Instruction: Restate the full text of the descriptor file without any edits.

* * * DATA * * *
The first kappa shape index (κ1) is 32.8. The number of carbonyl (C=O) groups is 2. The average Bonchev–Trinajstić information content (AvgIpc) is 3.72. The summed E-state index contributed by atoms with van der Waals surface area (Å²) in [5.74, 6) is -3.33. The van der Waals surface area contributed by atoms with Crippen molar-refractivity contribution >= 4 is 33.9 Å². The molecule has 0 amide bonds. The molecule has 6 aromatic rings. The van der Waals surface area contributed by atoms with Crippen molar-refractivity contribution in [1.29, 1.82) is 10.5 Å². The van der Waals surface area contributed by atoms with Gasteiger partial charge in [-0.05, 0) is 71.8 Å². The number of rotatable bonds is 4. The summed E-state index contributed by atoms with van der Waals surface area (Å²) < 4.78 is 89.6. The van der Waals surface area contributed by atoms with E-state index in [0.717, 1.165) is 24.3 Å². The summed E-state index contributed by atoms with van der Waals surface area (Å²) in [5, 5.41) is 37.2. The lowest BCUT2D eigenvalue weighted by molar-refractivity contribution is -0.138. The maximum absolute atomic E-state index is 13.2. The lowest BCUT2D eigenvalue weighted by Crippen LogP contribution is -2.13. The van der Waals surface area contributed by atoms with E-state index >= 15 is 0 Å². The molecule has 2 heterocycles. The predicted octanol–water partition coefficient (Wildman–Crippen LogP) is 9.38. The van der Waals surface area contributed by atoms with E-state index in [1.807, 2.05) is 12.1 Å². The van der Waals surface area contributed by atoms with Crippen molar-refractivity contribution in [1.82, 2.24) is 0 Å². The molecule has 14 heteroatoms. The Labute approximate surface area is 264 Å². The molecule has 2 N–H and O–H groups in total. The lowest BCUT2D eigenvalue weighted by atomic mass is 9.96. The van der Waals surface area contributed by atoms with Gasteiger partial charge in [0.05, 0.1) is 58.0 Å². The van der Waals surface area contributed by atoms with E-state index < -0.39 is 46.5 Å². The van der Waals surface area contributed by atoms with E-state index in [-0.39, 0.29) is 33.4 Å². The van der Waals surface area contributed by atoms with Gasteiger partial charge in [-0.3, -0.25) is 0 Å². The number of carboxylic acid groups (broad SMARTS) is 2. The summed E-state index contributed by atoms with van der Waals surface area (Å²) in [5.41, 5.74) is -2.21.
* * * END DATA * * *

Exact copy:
The first kappa shape index (κ1) is 32.8. The number of carbonyl (C=O) groups is 2. The average Bonchev–Trinajstić information content (AvgIpc) is 3.72. The summed E-state index contributed by atoms with van der Waals surface area (Å²) in [5.74, 6) is -3.33. The van der Waals surface area contributed by atoms with Crippen molar-refractivity contribution >= 4 is 33.9 Å². The molecule has 0 amide bonds. The molecule has 6 aromatic rings. The van der Waals surface area contributed by atoms with Crippen molar-refractivity contribution in [1.29, 1.82) is 10.5 Å². The van der Waals surface area contributed by atoms with Gasteiger partial charge in [-0.05, 0) is 71.8 Å². The number of rotatable bonds is 4. The summed E-state index contributed by atoms with van der Waals surface area (Å²) < 4.78 is 89.6. The van der Waals surface area contributed by atoms with E-state index in [0.717, 1.165) is 24.3 Å². The summed E-state index contributed by atoms with van der Waals surface area (Å²) in [5, 5.41) is 37.2. The lowest BCUT2D eigenvalue weighted by molar-refractivity contribution is -0.138. The maximum absolute atomic E-state index is 13.2. The lowest BCUT2D eigenvalue weighted by Crippen LogP contribution is -2.13. The van der Waals surface area contributed by atoms with E-state index >= 15 is 0 Å². The molecule has 2 heterocycles. The predicted octanol–water partition coefficient (Wildman–Crippen LogP) is 9.38. The van der Waals surface area contributed by atoms with E-state index in [1.807, 2.05) is 12.1 Å². The van der Waals surface area contributed by atoms with Crippen molar-refractivity contribution in [1.82, 2.24) is 0 Å². The molecule has 14 heteroatoms. The Labute approximate surface area is 264 Å². The molecule has 2 N–H and O–H groups in total. The lowest BCUT2D eigenvalue weighted by atomic mass is 9.96. The van der Waals surface area contributed by atoms with Gasteiger partial charge in [0.05, 0.1) is 58.0 Å². The van der Waals surface area contributed by atoms with E-state index < -0.39 is 46.5 Å². The van der Waals surface area contributed by atoms with E-state index in [-0.39, 0.29) is 33.4 Å². The van der Waals surface area contributed by atoms with Gasteiger partial charge in [-0.3, -0.25) is 0 Å². The number of carboxylic acid groups (broad SMARTS) is 2. The summed E-state index contributed by atoms with van der Waals surface area (Å²) in [5.41, 5.74) is -2.21.